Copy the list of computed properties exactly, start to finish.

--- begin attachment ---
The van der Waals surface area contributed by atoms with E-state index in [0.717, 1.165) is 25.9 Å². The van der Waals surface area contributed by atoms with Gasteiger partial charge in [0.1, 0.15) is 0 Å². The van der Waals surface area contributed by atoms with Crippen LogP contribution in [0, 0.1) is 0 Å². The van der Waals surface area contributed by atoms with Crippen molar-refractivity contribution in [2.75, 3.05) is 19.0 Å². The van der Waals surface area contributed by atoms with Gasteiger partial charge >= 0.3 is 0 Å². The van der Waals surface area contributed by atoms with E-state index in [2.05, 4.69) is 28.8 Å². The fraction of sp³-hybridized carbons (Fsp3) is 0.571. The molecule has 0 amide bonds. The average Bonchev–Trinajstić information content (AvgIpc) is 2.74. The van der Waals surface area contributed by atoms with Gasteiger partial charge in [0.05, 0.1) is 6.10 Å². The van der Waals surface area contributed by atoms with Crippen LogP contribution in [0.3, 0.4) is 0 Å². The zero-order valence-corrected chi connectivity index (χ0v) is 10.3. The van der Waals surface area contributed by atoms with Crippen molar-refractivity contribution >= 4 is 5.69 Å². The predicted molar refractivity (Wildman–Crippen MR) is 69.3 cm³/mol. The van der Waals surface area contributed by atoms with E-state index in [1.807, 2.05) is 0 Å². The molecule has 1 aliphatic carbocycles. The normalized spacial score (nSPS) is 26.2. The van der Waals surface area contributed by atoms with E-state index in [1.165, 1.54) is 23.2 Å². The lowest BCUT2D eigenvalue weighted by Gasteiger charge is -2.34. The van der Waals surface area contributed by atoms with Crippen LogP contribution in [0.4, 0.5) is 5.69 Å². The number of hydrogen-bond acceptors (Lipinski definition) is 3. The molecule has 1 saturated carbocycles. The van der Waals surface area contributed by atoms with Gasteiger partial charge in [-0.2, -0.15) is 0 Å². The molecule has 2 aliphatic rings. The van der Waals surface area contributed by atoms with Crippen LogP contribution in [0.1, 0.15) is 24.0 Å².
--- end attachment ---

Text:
The van der Waals surface area contributed by atoms with E-state index in [0.717, 1.165) is 25.9 Å². The van der Waals surface area contributed by atoms with Gasteiger partial charge in [0.1, 0.15) is 0 Å². The van der Waals surface area contributed by atoms with Crippen LogP contribution in [0, 0.1) is 0 Å². The van der Waals surface area contributed by atoms with Crippen molar-refractivity contribution in [2.75, 3.05) is 19.0 Å². The van der Waals surface area contributed by atoms with Gasteiger partial charge >= 0.3 is 0 Å². The van der Waals surface area contributed by atoms with E-state index in [2.05, 4.69) is 28.8 Å². The fraction of sp³-hybridized carbons (Fsp3) is 0.571. The molecule has 0 amide bonds. The average Bonchev–Trinajstić information content (AvgIpc) is 2.74. The van der Waals surface area contributed by atoms with Gasteiger partial charge in [0.05, 0.1) is 6.10 Å². The van der Waals surface area contributed by atoms with Crippen LogP contribution in [0.3, 0.4) is 0 Å². The zero-order valence-corrected chi connectivity index (χ0v) is 10.3. The van der Waals surface area contributed by atoms with Crippen molar-refractivity contribution >= 4 is 5.69 Å². The predicted molar refractivity (Wildman–Crippen MR) is 69.3 cm³/mol. The van der Waals surface area contributed by atoms with E-state index in [1.807, 2.05) is 0 Å². The molecule has 1 aliphatic carbocycles. The normalized spacial score (nSPS) is 26.2. The van der Waals surface area contributed by atoms with E-state index in [1.165, 1.54) is 23.2 Å². The lowest BCUT2D eigenvalue weighted by Gasteiger charge is -2.34. The van der Waals surface area contributed by atoms with Crippen LogP contribution in [0.4, 0.5) is 5.69 Å². The number of hydrogen-bond acceptors (Lipinski definition) is 3. The molecule has 1 saturated carbocycles. The van der Waals surface area contributed by atoms with Gasteiger partial charge in [-0.2, -0.15) is 0 Å². The molecule has 2 aliphatic rings. The van der Waals surface area contributed by atoms with Crippen LogP contribution in [0.1, 0.15) is 24.0 Å².